Plus Two Notes Chemistry Chapter -01 Text Activities Part-03 

21. Gold (atomic radius = 0.144 nm) crystallises in a face-centred unit cell. What is the length of a side of the cell?  

For face centred cubic cell edge length  2 x 1.4142 x 0.144 mm = 0.407 nm 

22. In terms of band theory, what is the difference 

(i) between a conductor and an insulator 

(ii) between a conductor and a semiconductor? 

(i) A conductor may conduct electricity through movement of electrons or ions. Metallic conductors belong to the former category and electrolytes to the latter. If the gap between filled valence band and the next highe unoccupied band (conduction band) is large, electrons cannot jump to it and such a substance has very small conductivity and it behaves as an insulator. 

(ii) In case of semiconductors, the gap between the valence band and  conduction band is small Therefore,       some electrons may jump to conduction band and show some conductivity. Electrical conductivity of semiconductors increases with rise in temperature, since more electrons can jump to the conduction band. Substances like silicon and germanium show this type of behaviour and are called intrinsic semiconductors. 

23. Explain the following terms with suitable examples: 

(i) Schottky defect 

(ii) Frenkel defect 

(iii) Interstitials and 

(iv) F-centres. 

1. schottky Defect: It is basically a vacancy defect in ionic solids. In order to maintain electrical neutrality, the number of missing cations and anions are equal Like simple vacancy defect, Schottky defect also decreases the density of the substance. Number of such defects in ionic solids is quite significant. For example, in NaCl there are approximately 106  Schottky pairs per cm3 at room temperature. In 1 cm3  there are about 1022 ions. Thus, there is one Schottky defect per 1016 ions. Schottky defect is shown by ionic substances in which the cation and anion are of almost similar sizes. 

For example, NaCl, KCl, CsCl and AgBr. It may be noted that AgBr shows both, Frenkel as well as Schottky defects. 

2. Frenkel Defect:This defect is shown by ionic solids. The smaller ion (usually cation) is dislocated from its normal site to an interstitial site. It creates a vacancy defect at its original site and an interstitial defect at its new location. Frenkel defect is also called dislocation defect. It does not change the density of the solid. Frenkel defect is shown by ionic substance in which there is a large difference in the size of ions, for example, ZnS, AgCl,ArgBr and AgI due to small size of Zn2+ and Ag+ ions. 

3. Interstitial Defect: When some constituent particles(atoms or molecules) occupy an interstitial site, the crystal is said to have interstitial defect. This defect increases the density of the substance. Vacancy and interstitial defects as explained above can be shown by non-ionic solids. Ionic solids must always maintain electrical neutrality. Rather than simple vacancy or interstitial defects, they show these defects as Frenkel and Schottky defects.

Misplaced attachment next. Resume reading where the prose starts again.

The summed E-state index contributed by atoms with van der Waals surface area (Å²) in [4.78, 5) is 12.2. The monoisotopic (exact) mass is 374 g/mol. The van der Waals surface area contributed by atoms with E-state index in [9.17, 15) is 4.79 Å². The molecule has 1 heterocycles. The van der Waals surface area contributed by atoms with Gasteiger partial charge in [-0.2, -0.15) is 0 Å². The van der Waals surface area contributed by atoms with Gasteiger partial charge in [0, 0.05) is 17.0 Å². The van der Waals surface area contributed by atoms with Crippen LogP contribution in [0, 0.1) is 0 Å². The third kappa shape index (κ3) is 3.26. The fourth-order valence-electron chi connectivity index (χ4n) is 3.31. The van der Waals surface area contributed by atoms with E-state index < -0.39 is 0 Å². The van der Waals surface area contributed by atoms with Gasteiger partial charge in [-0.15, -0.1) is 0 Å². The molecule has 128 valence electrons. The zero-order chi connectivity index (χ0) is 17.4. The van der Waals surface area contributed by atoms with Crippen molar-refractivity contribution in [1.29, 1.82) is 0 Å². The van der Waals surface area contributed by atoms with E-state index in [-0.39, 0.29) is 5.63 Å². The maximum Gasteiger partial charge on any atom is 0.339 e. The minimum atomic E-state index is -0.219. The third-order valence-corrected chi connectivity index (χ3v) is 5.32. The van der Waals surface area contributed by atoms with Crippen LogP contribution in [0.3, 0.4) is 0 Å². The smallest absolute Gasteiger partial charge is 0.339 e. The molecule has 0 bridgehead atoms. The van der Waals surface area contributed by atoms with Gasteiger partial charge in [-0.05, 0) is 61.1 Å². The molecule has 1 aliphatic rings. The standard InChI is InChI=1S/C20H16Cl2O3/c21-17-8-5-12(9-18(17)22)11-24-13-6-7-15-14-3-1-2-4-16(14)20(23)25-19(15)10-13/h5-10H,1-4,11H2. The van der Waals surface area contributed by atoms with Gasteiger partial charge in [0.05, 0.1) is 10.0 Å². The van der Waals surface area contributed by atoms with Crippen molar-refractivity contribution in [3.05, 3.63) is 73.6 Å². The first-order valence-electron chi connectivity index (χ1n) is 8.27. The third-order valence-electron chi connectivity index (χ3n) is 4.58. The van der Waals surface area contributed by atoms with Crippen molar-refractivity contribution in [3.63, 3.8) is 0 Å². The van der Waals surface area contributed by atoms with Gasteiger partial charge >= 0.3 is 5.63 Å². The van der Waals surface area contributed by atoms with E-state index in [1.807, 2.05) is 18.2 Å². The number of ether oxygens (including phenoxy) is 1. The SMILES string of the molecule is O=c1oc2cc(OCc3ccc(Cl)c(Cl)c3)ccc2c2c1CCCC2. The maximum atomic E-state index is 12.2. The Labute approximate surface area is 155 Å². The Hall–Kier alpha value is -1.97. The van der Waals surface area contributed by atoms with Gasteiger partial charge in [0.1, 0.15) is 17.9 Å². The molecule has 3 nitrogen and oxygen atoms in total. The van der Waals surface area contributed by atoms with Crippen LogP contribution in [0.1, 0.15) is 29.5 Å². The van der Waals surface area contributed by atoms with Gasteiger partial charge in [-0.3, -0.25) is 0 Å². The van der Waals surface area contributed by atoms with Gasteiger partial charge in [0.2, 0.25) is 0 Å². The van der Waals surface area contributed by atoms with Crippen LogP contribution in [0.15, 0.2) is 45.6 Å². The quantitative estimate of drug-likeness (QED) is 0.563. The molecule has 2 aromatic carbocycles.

4. F centers- The anionic sites occupied by unpaired electrons are called F-centres (from the German word Farbenzenter for color Centre). They impart yellow colors to the crystals of NaCl. The colour results by excitation of these electrons when they absorb energy from the visible light falling on the crystals. Similarly, excess of lithium makes LiCl crystals pink and excess of potassium makes KCl crystals violet (or lilac). 

24. Aluminum crystallises in a cubic close-packed structure. Its metallic radius is 125 pm.  
(i) What is the length of the side of the unit cell? 
(ii) How many unit cells are there in 1.00 cm3 of aluminum?

25. If NaCl is doped with 10–3 mol % of SrCl2, what is the concentration of cation vacancies? 

26. Explain the following with suitable examples: 
(i) Ferromagnetism 
(ii) Para magnetism 
(iii) Ferrimagnetism 
(iv) Antiferromagnetism 
(v) 12-16 and 13-15 group compounds 
1. Ferromagnetism: A few substances like iron, cobalt, nickel, gadolinium and CrO2 are attracted very strongly by a magnetic field. Such substances are called ferromagnetic substances. Besides strong attractions, these substances can be permanently magnetized. In solid state, the metal ions of ferromagnetic substances are grouped together into small regions called domains. Thus, each domain acts as a tiny magnet. In an unmagnetised piece of a ferromagnetic substance the 
domaind are randomly oriented and their magnetic moments get cancelled. 

2. Para magnetism: Paramagnetic substances are weakly attracted by a magnetic field. They are magnetized in a magnetic field in the same direction. They lose their magnetism in the absence of magnetic field. Para magnetism is due to presence of one or more unpaired electrons which are attracted by the magnetic field. O2, Cu2+, Fe3+, Cr3+ are some examples of such substances. 

3. Ferrimagnetism: Ferrimagnetism is observed when the magnetic moments of the domains in the substance are aligned in parallel and anti-parallel directions in unequal numbers. They are weakly attracted by magnetic field as compared to ferromagnetic substances. Fe3O4 (magnetite) and ferrites like MgFe2O4 and ZnFe2O4  are examples of such substances. These substances also lose ferrimagnetism on heating and become paramagnetic. 

4. Antiferromagnetism: Substances like MnO showingAntiferromagnetism have domain structure similar to ferromagnetic substance, but their domains are oppositely oriented and cancel out each other's magnetic moment.
5. 12 to 16 group  elements - combination of elements of group of elements 12 to 16 which yield some solid compounds. ZnS, CdS are examples . 13 to 15 group elements: solid state of elements are produced by combination of elements of group of 13 to 15 hence it is called as the 13 to 15 group of elements. Examples are InSb, AIP etc…